The liver is located in the right side of the abdomen. It stores and metabolizes nutrients. It also filters and stores blood. Liver cancer is the growth of cancer cells in the liver.
Cancer occurs when cells in the body divide without control or order. Normally, cells divide in a regulated manner. If cells keep dividing uncontrollably when new cells are not needed, a mass of tissue forms, called a growth or tumor. The term cancer refers to malignant growths. These growths can invade nearby tissues. Cancer that has invaded nearby tissues can then spread to other parts of the body.
It is not clear exactly what causes these problems in the cells, but it is probably a combination of genetics and environment.
Liver cancer is more common in men, and in people over 40 years old. Other factors that may increase your chance of liver cancer include:
Symptoms of liver cancer in the early stages are vague. They often go unnoticed.
Liver cancer can cause the following symptoms:
Your doctor will ask about your symptoms and medical history. A physical exam will be done.
Your bodily fluids may be tested. This can be done with:
Imaging tests evaluate the liver and other structures. These may include:
The physical exam combined with all of your test results, will help to determine the stage of cancer you have. Staging is used to guide your treatment plan. Like other cancers, liver cancer is staged from I-IV. Stage I is a very localized cancer, while stage IV indicates a spread to other parts of the body.
Surgery is the only procedure used to try to cure liver cancer. Chemotherapy and radiation therapy can reduce symptoms associated with the cancer. They are not considered able to cure liver cancer by themselves.
To help reduce your chance of liver cancer:
American Cancer Society
American Liver Foundation
BC Cancer Agency
Canadian Cancer Society
Hepatocellular carcinoma. EBSCO DynaMed website. Available at: http://www.ebscohost.com/dynamed. Updated July 22, 2014. Accessed August 15, 2014.
Liver cancer. American Cancer Society website. Available at: http://www.cancer.org/acs/groups/cid/documents/webcontent/003114-pdf.pdf. Accessed August 15, 2014.
Liver and bile duct cancer—for patients. National Cancer Institute. National Institutes of Health website. Available at: http://www.cancer.gov/types/liver. Accessed August 15, 2014.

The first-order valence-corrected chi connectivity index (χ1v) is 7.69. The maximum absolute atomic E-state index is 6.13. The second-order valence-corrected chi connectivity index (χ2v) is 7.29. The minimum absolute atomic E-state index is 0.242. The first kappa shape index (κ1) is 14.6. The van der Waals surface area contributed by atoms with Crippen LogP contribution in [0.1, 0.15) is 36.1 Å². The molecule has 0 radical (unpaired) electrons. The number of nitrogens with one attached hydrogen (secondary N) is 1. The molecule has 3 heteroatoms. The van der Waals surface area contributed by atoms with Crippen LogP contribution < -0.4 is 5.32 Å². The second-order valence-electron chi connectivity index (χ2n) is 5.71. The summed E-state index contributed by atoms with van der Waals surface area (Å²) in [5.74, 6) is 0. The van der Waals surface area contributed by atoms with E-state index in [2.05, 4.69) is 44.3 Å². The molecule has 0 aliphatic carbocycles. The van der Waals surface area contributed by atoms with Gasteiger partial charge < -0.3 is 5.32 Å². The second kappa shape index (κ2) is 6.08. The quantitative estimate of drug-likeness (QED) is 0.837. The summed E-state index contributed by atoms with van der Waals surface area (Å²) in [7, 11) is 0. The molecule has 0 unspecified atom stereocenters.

Salem, R, Lewandowski, RJ, Mulcahy, MF, et al. Radioembolization for hepatocellular carcinoma using Yttrium-90 microspheres: a comprehensive report of long-term outcomes. Gastroenterology. 2010;138(1):52-64.
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3/17/2014 DynaMed Systematic Literature Surveillance http://www.ebscohost.com/dynamed: Luo J, Yang Y, Liu J, et al. Systematic review with meta-analysis: Meat consumption and the risk of hepatocellular carcinoma. Aliment Pharmacol Ther. 2014;39(9):913-922.
12/15/2014 DynaMed Systematic Literature Surveillance http://www.ebscohost.com/dynamed: Yang Y, Zhang D, Feng N, et al. Increased intake of vegetables, but not fruit, reduces risk for hepatocellulr carcinoma: A meta-analysis. Gastroenterology. 2014;147(5):1031-1042.
3/11/2015 DynaMed Systematic Literature Surveillance http://www.ebscohost.com/dynamed: Lee YJ, Lee JM, Lee JS, et al. Hepatocellular carcinoma: Diagnostic performance of multidetector CT and MR imaging—a systematic review and meta-analysis. Radiology, 2015;275(1):97-109.
Last reviewed September 2015 by Mohei Abouzied, MD
Please be aware that this information is provided to supplement the care provided by your physician. It is neither intended nor implied to be a substitute for professional medical advice. CALL YOUR HEALTHCARE PROVIDER IMMEDIATELY IF YOU THINK YOU MAY HAVE A MEDICAL EMERGENCY. Always seek the advice of your physician or other qualified health provider prior to starting any new treatment or with any questions you may have regarding a medical condition.